The Uncurious Incident of the Hit from the National

Scene from the play, with road map of London on the back wall

With a high-profile theatre and high-profile playwright taking on high-profile novel The Curious Incident of the Dog in the Night Time, expectations were bound to be good. And, yes, it is really really good.

Okay, the Theatre Royal doesn’t exactly have the most adventurous programme in Newcastle – much it of it is celebrity-cast revivals and jukebox musicals – but touring productions from the National Theatre have a good reputation.  So when The Curious Incident of the Dog in the Night Time came along, I thought I’d give it a go. Mark Haddon’s story is, of course, already a runaway success as a novel, and whilst some books are absolute buggers to make into plays (such as Birdsong), this heavily character-driven story was ideal for a stage version. And on top of this, the adaptation was written by legendary playwright Simon Stephens. Oh, and the director is Marianne Elliott, who you might have heard of as the director that oh so obscure piece known as War Horse.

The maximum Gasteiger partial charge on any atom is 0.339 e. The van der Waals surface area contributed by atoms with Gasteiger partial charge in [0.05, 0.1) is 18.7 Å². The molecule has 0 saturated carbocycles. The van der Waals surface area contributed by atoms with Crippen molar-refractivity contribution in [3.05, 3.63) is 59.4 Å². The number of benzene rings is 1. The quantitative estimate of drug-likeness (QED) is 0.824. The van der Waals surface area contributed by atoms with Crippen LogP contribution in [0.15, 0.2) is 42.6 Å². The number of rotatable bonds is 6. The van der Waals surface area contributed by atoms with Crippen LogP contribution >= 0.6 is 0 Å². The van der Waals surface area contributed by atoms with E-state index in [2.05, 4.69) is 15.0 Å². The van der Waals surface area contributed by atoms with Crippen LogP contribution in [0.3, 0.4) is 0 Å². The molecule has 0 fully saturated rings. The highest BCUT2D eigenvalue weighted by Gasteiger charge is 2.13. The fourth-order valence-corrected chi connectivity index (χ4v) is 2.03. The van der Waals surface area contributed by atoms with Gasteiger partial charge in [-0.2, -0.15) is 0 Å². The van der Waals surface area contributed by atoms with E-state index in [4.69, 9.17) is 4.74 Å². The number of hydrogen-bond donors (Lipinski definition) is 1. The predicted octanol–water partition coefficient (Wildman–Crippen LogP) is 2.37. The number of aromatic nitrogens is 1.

So, legendary novelist, legendary book, legendary theatre, legendary director, legendary playwright: what could possibly go wrong? Nothing, except for sod’s law that seems to dictate that whenever the expectations are this good, they somehow manage bugger it up. Well, don’t worry. Simon Stephens and Marianne Elliott do not disappoint.

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